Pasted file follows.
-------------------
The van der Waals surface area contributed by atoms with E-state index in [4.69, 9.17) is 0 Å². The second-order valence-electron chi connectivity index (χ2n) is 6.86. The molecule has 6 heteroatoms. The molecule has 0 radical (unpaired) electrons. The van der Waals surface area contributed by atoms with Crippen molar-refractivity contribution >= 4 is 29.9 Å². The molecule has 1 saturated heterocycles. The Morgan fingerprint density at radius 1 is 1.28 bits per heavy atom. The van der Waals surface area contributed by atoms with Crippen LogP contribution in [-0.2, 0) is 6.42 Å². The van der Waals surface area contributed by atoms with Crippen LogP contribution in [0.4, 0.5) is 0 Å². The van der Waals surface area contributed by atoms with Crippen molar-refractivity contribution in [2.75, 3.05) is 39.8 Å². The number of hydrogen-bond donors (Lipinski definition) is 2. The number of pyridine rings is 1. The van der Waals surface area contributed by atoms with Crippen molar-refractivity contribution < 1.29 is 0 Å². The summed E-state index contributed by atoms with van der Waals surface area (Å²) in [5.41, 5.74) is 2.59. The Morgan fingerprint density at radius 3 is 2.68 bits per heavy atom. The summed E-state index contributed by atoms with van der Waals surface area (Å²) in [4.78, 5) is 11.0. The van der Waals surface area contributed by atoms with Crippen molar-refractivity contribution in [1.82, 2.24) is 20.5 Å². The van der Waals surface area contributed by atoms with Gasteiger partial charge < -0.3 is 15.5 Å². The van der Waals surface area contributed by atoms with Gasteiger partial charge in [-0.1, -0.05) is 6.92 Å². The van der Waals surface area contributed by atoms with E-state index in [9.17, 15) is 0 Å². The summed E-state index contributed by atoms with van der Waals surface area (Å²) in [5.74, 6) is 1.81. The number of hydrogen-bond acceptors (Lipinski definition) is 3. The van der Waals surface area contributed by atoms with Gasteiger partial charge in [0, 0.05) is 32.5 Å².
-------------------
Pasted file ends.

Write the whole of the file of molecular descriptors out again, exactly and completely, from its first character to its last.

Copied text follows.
The van der Waals surface area contributed by atoms with E-state index in [4.69, 9.17) is 0 Å². The second-order valence-electron chi connectivity index (χ2n) is 6.86. The molecule has 6 heteroatoms. The molecule has 0 radical (unpaired) electrons. The van der Waals surface area contributed by atoms with Crippen molar-refractivity contribution >= 4 is 29.9 Å². The molecule has 1 saturated heterocycles. The Morgan fingerprint density at radius 1 is 1.28 bits per heavy atom. The van der Waals surface area contributed by atoms with Crippen LogP contribution in [-0.2, 0) is 6.42 Å². The van der Waals surface area contributed by atoms with Crippen LogP contribution in [0.4, 0.5) is 0 Å². The van der Waals surface area contributed by atoms with Crippen molar-refractivity contribution in [2.75, 3.05) is 39.8 Å². The number of hydrogen-bond donors (Lipinski definition) is 2. The number of pyridine rings is 1. The van der Waals surface area contributed by atoms with Crippen molar-refractivity contribution < 1.29 is 0 Å². The summed E-state index contributed by atoms with van der Waals surface area (Å²) in [5.41, 5.74) is 2.59. The Morgan fingerprint density at radius 3 is 2.68 bits per heavy atom. The summed E-state index contributed by atoms with van der Waals surface area (Å²) in [4.78, 5) is 11.0. The van der Waals surface area contributed by atoms with Crippen molar-refractivity contribution in [1.82, 2.24) is 20.5 Å². The van der Waals surface area contributed by atoms with Gasteiger partial charge < -0.3 is 15.5 Å². The van der Waals surface area contributed by atoms with Gasteiger partial charge in [-0.1, -0.05) is 6.92 Å². The van der Waals surface area contributed by atoms with E-state index in [9.17, 15) is 0 Å². The summed E-state index contributed by atoms with van der Waals surface area (Å²) in [5.74, 6) is 1.81. The number of hydrogen-bond acceptors (Lipinski definition) is 3. The van der Waals surface area contributed by atoms with Gasteiger partial charge in [0, 0.05) is 32.5 Å².